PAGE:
Washington, D.C. — Radio Free Europe/Radio Liberty’s (RFE/RL) Ukrainian Service is marking five years since it launched its Crimea Realities platform to provide audiences with accurate and uncensored reporting following Russia’s annexation of the peninsula in 2014.
Sounding a defiant note, Crimea Realities chief editor Volodymyr Prytula said that, “Despite the opposition of Russian authorities on the peninsula,” the journalists of Crimea Realities provide their audience “content otherwise not available from local media outlets…and open discussion of the challenges facing the people of Russia-annexed Crimea.” Commenting on the fifth year of the annexation on March 25, Ukrainian President Petro Poroshenko lauded the service as “one of the only projects” reporting on the situation on the peninsula “that is not distorted by Russian propaganda.”
In February 2018, Crimea Realities contributor Mykola Semena, together with the Crimea Realities team, was awarded the Andrei Sakharov Order For Courage, an award recognizing modern publicists who “stand on the side of truth.”
Launched within weeks of Russia’s takeover of Crimea in March 2014, Crimea Realities is staffed from among the more than 50 journalists and staff with RFE/RL’s Ukrainian Service who were forced to flee the peninsula and is published in Russian, Ukrainian, and Crimean Tatar. It reaches audiences via online video and through online and FM radio broadcasts, including in partnership with Hromadske Radio. In August 2018, it was learned that Russia was using transmitters on the peninsula to jam Crimea Realities programs broadcast from the Ukrainian mainland.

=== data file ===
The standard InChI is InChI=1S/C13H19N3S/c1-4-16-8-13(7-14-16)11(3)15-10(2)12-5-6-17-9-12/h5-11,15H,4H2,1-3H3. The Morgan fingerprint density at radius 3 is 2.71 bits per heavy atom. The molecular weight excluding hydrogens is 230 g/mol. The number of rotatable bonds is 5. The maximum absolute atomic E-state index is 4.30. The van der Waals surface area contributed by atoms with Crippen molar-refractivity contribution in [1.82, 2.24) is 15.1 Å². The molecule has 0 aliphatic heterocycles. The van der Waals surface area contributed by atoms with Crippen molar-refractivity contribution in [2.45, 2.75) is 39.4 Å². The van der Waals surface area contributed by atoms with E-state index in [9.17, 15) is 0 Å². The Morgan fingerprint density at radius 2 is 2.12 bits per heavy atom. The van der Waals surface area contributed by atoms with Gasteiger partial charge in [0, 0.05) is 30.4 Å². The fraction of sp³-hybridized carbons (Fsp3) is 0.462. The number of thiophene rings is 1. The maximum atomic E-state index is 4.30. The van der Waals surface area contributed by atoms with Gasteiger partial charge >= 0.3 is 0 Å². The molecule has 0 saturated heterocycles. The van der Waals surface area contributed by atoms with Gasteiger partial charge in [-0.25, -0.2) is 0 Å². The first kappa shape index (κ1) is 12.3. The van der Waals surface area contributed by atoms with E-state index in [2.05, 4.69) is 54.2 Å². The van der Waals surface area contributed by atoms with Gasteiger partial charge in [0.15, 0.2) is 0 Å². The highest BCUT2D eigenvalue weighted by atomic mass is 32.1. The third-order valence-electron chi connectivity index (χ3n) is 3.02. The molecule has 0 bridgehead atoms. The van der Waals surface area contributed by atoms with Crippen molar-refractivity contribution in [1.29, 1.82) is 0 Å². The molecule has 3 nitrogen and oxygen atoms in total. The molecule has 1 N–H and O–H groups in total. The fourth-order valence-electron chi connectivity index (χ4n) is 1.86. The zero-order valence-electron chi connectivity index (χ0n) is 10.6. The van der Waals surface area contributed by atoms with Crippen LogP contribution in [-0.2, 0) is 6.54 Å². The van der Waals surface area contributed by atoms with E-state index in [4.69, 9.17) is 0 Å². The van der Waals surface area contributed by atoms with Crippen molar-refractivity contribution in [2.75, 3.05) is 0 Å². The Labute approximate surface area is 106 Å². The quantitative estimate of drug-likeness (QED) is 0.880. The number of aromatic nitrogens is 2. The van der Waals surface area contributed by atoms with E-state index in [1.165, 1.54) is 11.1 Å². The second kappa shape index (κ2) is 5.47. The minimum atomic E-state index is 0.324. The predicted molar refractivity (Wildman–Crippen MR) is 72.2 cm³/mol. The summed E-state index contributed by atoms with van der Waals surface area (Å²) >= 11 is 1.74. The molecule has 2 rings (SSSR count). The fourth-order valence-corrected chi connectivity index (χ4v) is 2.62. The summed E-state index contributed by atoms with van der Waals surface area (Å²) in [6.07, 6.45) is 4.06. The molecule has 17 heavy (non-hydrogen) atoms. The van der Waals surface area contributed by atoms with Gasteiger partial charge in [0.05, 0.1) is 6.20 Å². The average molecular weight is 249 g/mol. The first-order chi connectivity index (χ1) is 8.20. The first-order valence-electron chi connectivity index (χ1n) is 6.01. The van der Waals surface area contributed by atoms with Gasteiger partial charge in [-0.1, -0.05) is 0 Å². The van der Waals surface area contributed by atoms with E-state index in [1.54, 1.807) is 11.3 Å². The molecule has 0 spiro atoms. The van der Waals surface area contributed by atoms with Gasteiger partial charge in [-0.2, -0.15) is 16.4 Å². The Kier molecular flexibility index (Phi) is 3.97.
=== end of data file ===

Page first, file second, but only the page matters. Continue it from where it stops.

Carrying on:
Crimea Realities reporting is relied on by local audiences but also draws a following among Russians in Russia who seek objective news about developments on the peninsula. Since its launch, it has registered 115 million visits and more than 200 million page views to its website; in 2017, one-fifth of all visitors to the website came from Russia. More than 128,000 people follow Crimea Realities on Facebook, while thousands more follow the program on YouTube, Twitter, Odnoklassniki, and other social platforms.
Crimea Realities journalists have been subject to relentless intimidation and threats by Russian security forces. Contributor Mykola Semena was convicted in 2017 on a charge of “separatism” after denouncing the invasion in an opinion piece and was barred from leaving the peninsula and practicing journalism. In February 2019, Crimea Realities photojournalist Alina Smutko was banned by the Russian FSB from entry to the peninsula for ten years.
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Contact Joanna Levison
Director of Media and Public Affairs, Prague
Contact Martins Zvaners
Deputy Director of Media and Public Affairs, Washington, DC